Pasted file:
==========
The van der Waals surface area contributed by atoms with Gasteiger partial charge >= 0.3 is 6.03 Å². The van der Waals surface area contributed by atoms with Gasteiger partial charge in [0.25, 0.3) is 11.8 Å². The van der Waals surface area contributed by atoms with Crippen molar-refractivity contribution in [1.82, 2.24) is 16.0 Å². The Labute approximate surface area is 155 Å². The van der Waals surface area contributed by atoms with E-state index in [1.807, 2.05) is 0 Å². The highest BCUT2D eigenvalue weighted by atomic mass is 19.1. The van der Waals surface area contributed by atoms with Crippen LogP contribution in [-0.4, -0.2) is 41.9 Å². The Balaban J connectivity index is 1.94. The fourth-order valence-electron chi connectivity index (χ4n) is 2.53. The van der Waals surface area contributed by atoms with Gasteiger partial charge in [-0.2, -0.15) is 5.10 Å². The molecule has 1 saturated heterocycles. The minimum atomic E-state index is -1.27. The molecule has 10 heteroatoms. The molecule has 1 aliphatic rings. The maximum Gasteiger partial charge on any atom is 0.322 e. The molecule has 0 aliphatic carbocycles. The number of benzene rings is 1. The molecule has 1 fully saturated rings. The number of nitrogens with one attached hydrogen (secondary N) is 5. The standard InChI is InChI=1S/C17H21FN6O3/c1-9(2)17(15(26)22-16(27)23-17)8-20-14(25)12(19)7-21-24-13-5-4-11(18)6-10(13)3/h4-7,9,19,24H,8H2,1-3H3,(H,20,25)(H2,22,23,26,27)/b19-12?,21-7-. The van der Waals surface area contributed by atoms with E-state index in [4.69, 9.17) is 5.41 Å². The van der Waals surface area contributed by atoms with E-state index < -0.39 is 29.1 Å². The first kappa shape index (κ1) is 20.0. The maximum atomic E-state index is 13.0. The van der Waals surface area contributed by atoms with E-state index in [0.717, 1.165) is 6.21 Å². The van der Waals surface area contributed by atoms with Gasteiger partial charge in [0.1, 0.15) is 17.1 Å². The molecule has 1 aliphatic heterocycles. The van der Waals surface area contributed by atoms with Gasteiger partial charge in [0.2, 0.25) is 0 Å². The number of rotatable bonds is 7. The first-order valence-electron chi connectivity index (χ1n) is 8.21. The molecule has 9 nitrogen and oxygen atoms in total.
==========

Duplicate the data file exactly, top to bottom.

The van der Waals surface area contributed by atoms with Gasteiger partial charge >= 0.3 is 6.03 Å². The van der Waals surface area contributed by atoms with Gasteiger partial charge in [0.25, 0.3) is 11.8 Å². The van der Waals surface area contributed by atoms with Crippen molar-refractivity contribution in [1.82, 2.24) is 16.0 Å². The Labute approximate surface area is 155 Å². The van der Waals surface area contributed by atoms with E-state index in [1.807, 2.05) is 0 Å². The highest BCUT2D eigenvalue weighted by atomic mass is 19.1. The van der Waals surface area contributed by atoms with Crippen LogP contribution in [-0.4, -0.2) is 41.9 Å². The Balaban J connectivity index is 1.94. The fourth-order valence-electron chi connectivity index (χ4n) is 2.53. The van der Waals surface area contributed by atoms with Gasteiger partial charge in [-0.2, -0.15) is 5.10 Å². The molecule has 1 saturated heterocycles. The minimum atomic E-state index is -1.27. The molecule has 10 heteroatoms. The molecule has 1 aliphatic rings. The maximum Gasteiger partial charge on any atom is 0.322 e. The molecule has 0 aliphatic carbocycles. The number of benzene rings is 1. The molecule has 1 fully saturated rings. The number of nitrogens with one attached hydrogen (secondary N) is 5. The standard InChI is InChI=1S/C17H21FN6O3/c1-9(2)17(15(26)22-16(27)23-17)8-20-14(25)12(19)7-21-24-13-5-4-11(18)6-10(13)3/h4-7,9,19,24H,8H2,1-3H3,(H,20,25)(H2,22,23,26,27)/b19-12?,21-7-. The van der Waals surface area contributed by atoms with E-state index in [4.69, 9.17) is 5.41 Å². The van der Waals surface area contributed by atoms with E-state index < -0.39 is 29.1 Å². The first kappa shape index (κ1) is 20.0. The maximum atomic E-state index is 13.0. The van der Waals surface area contributed by atoms with E-state index in [0.717, 1.165) is 6.21 Å². The van der Waals surface area contributed by atoms with Gasteiger partial charge in [0.1, 0.15) is 17.1 Å². The molecule has 1 aliphatic heterocycles. The van der Waals surface area contributed by atoms with Gasteiger partial charge in [0.2, 0.25) is 0 Å². The number of rotatable bonds is 7. The first-order valence-electron chi connectivity index (χ1n) is 8.21. The molecule has 9 nitrogen and oxygen atoms in total.